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    Re: Are you morally obligated to repay a loan that you take?

    Quote Originally Posted by sangha View Post
    That is a flat out lie

    In most loans, the lender agrees that the collateral will satisfy the loan.
    A flat out lie and ignorant nonsense to boot. There is no loan contract in existence that has language as you suggest. The only remotely consistent "loan" transaction that would meet your description is a pawn shop where you drop off a piece of property, get cash for a portion of the property's value, and then either repay the cash with interest and take back your property or you forfeit the property to the pawn broker to sell.
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  6. #406
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    Re: Are you morally obligated to repay a loan that you take?

    Quote Originally Posted by sangha View Post
    Wrong. Foreclosure is not a penalty; it is a means to satisfy a loan



    And I'd be interested in seeing the wording that describes them as "penalties"
    Proving my point from a previous post. The only way you can relieve the burden of guilt from your own conscience is to disassociate the act from you (and in this post even narrow it absurdly to only one type of loan). Try as you might, it doesn't work. You have utterly failed.
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    You know, it used to be when you bought a politician, that son of a bitch stayed bought.

  7. #407
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    Re: Are you morally obligated to repay a loan that you take?

    Quote Originally Posted by Henrin View Post
    The only thing I mentioned that is irrelevant is that the business in question is incorporated. It makes no difference at all how the business is legally seen or how it is put together as they are still run by people in all cases.
    It makes no difference who or what the other party is. A mortgage is a promissory note. It is a written promise to repay the loan. Refusal to do as one promises is immoral and rationalizing that it's OK to renege on your promises if it's just a business instead of a person doesn't change the immorality of refusing to do what one agrees to do as a condition of a mutually beneficial agreement that one enters into willingly.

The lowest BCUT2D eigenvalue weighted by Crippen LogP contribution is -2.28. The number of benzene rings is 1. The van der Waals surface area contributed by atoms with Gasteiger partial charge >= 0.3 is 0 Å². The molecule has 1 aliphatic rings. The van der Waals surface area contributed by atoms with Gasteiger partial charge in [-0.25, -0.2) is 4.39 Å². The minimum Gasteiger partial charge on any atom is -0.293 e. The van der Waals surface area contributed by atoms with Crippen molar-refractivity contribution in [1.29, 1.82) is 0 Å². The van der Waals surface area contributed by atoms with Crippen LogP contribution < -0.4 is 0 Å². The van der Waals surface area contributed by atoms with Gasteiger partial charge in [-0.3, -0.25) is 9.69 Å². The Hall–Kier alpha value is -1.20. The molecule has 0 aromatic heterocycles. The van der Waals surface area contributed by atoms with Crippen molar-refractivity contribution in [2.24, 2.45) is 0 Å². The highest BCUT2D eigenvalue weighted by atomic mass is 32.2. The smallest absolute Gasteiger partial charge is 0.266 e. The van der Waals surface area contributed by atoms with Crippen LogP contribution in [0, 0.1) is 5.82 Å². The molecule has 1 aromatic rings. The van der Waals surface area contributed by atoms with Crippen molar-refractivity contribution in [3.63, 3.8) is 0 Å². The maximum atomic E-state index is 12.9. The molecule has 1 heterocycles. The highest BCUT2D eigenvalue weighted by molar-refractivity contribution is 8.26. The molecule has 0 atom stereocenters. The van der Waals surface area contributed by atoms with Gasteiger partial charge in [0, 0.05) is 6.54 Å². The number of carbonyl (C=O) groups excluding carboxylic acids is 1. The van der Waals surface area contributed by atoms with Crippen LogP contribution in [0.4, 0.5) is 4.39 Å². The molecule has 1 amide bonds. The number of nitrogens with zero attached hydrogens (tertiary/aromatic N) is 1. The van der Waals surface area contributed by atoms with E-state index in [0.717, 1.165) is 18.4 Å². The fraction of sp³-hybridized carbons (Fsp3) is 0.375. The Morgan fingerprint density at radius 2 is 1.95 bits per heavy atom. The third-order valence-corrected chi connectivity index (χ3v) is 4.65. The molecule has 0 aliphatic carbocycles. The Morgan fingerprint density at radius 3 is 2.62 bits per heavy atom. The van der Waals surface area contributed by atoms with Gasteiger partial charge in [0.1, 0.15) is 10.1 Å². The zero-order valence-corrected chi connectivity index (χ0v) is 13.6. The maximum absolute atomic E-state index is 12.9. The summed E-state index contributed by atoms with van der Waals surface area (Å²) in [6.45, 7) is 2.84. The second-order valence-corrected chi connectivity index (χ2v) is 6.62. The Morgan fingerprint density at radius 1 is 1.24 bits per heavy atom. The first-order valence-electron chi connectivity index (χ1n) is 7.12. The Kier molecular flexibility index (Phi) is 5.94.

You can't reason anyone out of a position they didn't reason themselves into in the first place.

  8. #408
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    Re: Are you morally obligated to repay a loan that you take?

    Quote Originally Posted by Papa bull View Post
    By the way. If this thread doesn't explain why banks want LARGE down payments, nothing does. There are obviously so many people that feel no moral obligation to pay back their loans that it is extremely risky to loan money to people without enough secured collateral to cover the loan and all the court and administration costs required to recover the losses from these deadbeats.

    Remember that the next time we bitch that banks are too tight with their loan conditions or that the government needs to make home ownership "more accessible" to everyone. Taxpayers shouldn't be on the hook for deadbeats defaulting any more than banks should.

    My belief that people are, basically honest and good, is something I am going to have to reconsider.
    It would be interesting to flip the situation and ask if it is morally OK to promise to pay a pension and then, for completely financial reasons, declare bankruptcy and simply walk away. Many seem to see this as a valid "fix" for social security, yet somehow not for Detroit.
    “The reasonable man adapts himself to the world: the unreasonable one persists to adapt the world to himself.
    Therefore all progress depends on the unreasonable man.” ― George Bernard Shaw, Man and Superman

  9. #409
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    Re: Are you morally obligated to repay a loan that you take?

    Quote Originally Posted by Papa bull View Post
    My belief that people are, basically honest and good, is something I am going to have to reconsider.
    I lost faith in people so many years ago now. Politics has a tendency to show peoples true colors, so spending more than sixteen years on forums like this one has definitely changed how I see people. Though in the early days I was just a kid trying to figure out what exactly he believed, so its not like I had much of an idea of how people really were in the first place.

  10. #410
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    Re: Are you morally obligated to repay a loan that you take?

    Quote Originally Posted by sangha View Post
    Looks like the sanctimonious lies are really piling up now
    Don't be so hard on yourself.
    "Liberals claim to want to give a hearing to other views, but then are shocked and offended to discover that there are other views." William F. Buckley Jr.